Friday, March 27, 2009

FPL backs out of Turkey Point nuclear safety meeting

Florida Power & Light representatives failed to show last night at the South Dade Government Center to discuss nuclear safety at the Turkey Point power plant.

That, to the surprise of none of those present, as word had already circulated among the citizens and residents of Miami-Dade County who turned up in order to share their concerns at the public meeting called by Commissioner Katy Sorensen (District 8).

WFOR-CBS4's Natalia Zea was on hand to cover the meeting and the station aired a report in its 11 pm nightly newscast, complete with comments by Sorensen about the "arrogance" of FPL in not showing up and a written response from FPL on its reasoning for not sending a representative:

View the full video online at CBS4, here.

WPLG-Local 10 also covered the meeting, though their nightly news report estimate of 50 attendees falls short of the nearly 100 in Stop FPL's head-count of the packed meeting room:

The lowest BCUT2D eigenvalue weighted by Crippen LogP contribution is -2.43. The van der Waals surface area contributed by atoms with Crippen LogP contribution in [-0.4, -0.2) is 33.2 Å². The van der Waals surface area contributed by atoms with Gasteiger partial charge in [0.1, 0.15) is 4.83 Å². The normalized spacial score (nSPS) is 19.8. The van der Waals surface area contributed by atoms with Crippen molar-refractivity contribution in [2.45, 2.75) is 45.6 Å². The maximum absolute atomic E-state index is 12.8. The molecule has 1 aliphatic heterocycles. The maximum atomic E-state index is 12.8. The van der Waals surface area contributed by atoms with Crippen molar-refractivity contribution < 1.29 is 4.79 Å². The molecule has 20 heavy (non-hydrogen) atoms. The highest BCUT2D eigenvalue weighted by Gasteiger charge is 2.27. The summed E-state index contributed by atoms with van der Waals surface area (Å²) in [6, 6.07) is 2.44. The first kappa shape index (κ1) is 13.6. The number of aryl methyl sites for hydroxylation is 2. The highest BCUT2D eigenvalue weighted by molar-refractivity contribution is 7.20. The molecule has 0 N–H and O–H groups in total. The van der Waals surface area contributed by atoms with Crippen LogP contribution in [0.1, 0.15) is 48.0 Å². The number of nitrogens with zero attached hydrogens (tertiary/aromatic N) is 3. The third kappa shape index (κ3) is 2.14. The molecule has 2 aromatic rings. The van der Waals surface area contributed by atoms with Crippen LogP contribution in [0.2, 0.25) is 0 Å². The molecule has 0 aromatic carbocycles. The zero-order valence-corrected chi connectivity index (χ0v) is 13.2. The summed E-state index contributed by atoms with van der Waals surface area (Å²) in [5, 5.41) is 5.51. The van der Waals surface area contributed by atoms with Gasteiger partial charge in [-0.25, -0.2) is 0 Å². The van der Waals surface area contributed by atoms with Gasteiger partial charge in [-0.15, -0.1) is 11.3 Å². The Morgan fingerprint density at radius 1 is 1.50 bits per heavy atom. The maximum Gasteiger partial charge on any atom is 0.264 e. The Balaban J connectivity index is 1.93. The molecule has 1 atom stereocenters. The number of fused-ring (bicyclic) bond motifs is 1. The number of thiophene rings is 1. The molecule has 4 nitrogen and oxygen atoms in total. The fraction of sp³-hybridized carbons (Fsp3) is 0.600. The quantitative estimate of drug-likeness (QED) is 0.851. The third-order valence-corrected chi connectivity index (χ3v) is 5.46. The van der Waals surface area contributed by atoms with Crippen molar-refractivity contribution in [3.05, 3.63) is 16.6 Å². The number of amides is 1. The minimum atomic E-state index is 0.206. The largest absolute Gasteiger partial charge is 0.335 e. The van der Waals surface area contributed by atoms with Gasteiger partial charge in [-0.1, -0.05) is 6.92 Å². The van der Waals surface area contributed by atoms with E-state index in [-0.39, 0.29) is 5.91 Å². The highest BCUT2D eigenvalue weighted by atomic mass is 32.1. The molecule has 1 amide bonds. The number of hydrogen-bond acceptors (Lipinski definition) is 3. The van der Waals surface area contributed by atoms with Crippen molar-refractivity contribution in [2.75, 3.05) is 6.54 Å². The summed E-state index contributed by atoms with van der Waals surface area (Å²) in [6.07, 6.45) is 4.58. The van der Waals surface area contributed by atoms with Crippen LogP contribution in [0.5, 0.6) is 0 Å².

View the full WPLG-10 video online, here.

Those who did show up ranged from environmentalists and neighbors living in the shadow of Turkey Point concerned about recent reports of safety breaches at the plant, to leaders and residents of nearby communities concerned about high-voltage transmission lines from the Turkey Point 6 & 7 reactors running along US 1. But, the empty chairs at the front of the meeting hall clearly showed that FPL feels it has no need to address such concerns face to face with its customers.

Sorenensen had cautioned in a letter to the Miami Herald on Thursday that FPL might well be a no-show, but still urged the utility to send representatives to the meeting to explain recent reports of safety breaches at the plant.

Miami New Times' Tim Elfrink posted at the Riptide 2.0 blog late in the afternoon on FPL's expected no-show and like CBS4 shared the lame excuse from FPL for not engaging with its customers on their Turkey Point safety concerns in the form of a carefully prepared text.

Likewise, blogger Jorge Lune also contacted FPL and was treated with a similar written response from the company.

While FPL may think it can get away with not responding to a meeting request from a County Commissioner and its customers, it may not have it so easy in April when it will have to appear before a public meeting convened by the U.S. Nuclear Regulatory Commission on April 23rd.

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